so, I have files with text formatted like this:

untranslatedString : "translated string",

and I need to replace characters in "translated string" part with their Cyrillic representation. I use something like this:

paste <(sed 's/\([^:]\+:\)\([^:]\+\)/\1/' resources.js) <(sed 's/[^:]\+:\([^:]\+\)/\1/;y/abc/абц/' resources.js)

(abc/абц/ part is actually longer and includes all characters, this is for illustrative purposes).

problem arises in lines like this one:

abcTestString : "abc {ccb} bbc",

everything between {} should be left in it's original state, ie. character shouldn't be replaced. result should be:

abcTestString : "aбц {ccb} ббц",

and not

abcTestString : "aбц {ццб} ббц",

Also, there can be multiple {} parts per line.

How can I do that?

3 Answers 3


If you are okay with using perl

$ s='abcTestString : "abc {ccb} bbc",'
$ echo "$s" | perl -Mopen=locale -Mutf8 -F: -lane '
               print join ":",@F'
abcTestString : "абц {ccb} ббц",
  • -Mopen=locale -Mutf8 unicode settings (thanks to this wonderful answer tr analog for unicode characters?)
  • -F: -lane use : as field separator, saved in @F array (See https://perldoc.perl.org/perlrun.html#Command-Switches for other options)
  • $F[-1] last field of @F array
  • \{[^{}]+\}(*SKIP)(*F)|[a-z]+ here we say that [a-z]+ portion has to match but \{[^{}]+\} should be left as it is
  • $&=~tr|abc|абц|r perform transliteration for the matched portion
  • ge the g modifier for replacing all matches, e modifier to allow the Perl code in replacement section

If this is too big a code to handle from command line, change it to a program

$ echo "$s" | perl -MO=Deparse -Mopen=locale -Mutf8 -F: -lane '
               print join ":",@F'
BEGIN { $/ = "\n"; $\ = "\n"; }
use open (split(/,/, 'locale', 0));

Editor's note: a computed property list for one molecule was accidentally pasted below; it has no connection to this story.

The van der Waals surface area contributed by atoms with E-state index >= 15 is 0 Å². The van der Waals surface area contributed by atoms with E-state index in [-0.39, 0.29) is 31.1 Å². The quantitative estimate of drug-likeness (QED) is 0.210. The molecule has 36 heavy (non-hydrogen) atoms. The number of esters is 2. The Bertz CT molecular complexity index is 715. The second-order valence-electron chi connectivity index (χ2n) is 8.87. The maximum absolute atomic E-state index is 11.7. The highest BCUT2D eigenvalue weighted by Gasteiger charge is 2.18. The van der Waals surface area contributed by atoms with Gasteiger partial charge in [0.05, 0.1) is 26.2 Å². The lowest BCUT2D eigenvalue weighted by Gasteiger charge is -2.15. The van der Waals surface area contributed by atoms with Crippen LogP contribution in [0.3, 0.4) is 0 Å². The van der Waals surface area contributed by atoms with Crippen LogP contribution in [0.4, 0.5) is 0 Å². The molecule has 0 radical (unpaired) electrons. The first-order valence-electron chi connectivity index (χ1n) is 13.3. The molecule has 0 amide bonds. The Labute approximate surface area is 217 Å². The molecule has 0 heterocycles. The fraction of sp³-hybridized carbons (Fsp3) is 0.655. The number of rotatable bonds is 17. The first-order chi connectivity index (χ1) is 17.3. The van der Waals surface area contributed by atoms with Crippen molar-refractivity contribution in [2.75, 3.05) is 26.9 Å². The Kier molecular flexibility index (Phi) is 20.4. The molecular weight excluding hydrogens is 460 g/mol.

use utf8;
LINE: while (defined($_ = <ARGV>)) {
    chomp $_;
    our @F = split(/:/, $_, 0);
    $F[-1] =~ s[\{[^{}]+\}(*SKIP)(*F)|[a-z]+][use utf8 ();
    $& =~ tr/abc/\x{430}\x{431}\x{446}/r;]eg;
    print join(':', @F);

If you want to stay with sed:

sed 's/"/"_/;:l

An underscore is used as mark during processing. If underscores can be part of the file, use a different delimiter.

The idea is to mark a part of the string, save a copy to hold space, remove everything outside the marks, do your conversion, get back the copy, compose a string with the converted part and move the underscore forward. If there is a part in {}, skip that.

I can give a more detailed explanation, if you are interested.

  • Hmm, I am having problem with this line: /_$/!bl Dec 4, 2017 at 15:28
  • The underscore will will moved to the right after each part. If it is not yet moved to the end of the string (/ _$/!), jump to the start of the loop (bl means branch to mark :l).
    – Philippos
    Dec 4, 2017 at 15:31
sed -rf <(echo ':l'; printf 's/("| [^{]*)%s/\\1%s/g\n' a а b б c ц; echo 'tl') input.txt

Or more concisely, but also more prone to errors, because the sed's expression is enclosed in double quotes, not in single quotes, so bash special characters should be escaped, for example the $ sign.

sed -r ":l; $(printf 's/("| [^{]*)%s/\\1%s/g;' a а b б c ц) tl" input.txt

Explanation (the first command were taken)

sed -f script-file - add the contents of script-file to the commands to be executed.

<() - process substitution. It allows represent the commands output as a file and pass it to the command, which is expecting a file.

echo ':l'; printf 's/("| [^{]*)%s/\\1%s/g\n' a а b б c ц; echo 'tl' - it is converting to the next sed's commands sequence:

s/("| [^{]*)a/\1а/g
s/("| [^{]*)b/\1б/g
s/("| [^{]*)c/\1ц/g



abcTestString : "abc {bcb} bbc",
abcTestString : "bbc {acb} bbc {bcb}",
abcTestString : "acc {cab} {ccb} bbc",
abcTestString : "cbc {ccb} bac {aca} bac",


abcTestString : "абц {bcb} ббц",
abcTestString : "ббц {acb} ббц {bcb}",
abcTestString : "ацц {cab} {ccb} ббц",
abcTestString : "цбц {ccb} бац {aca} бац",

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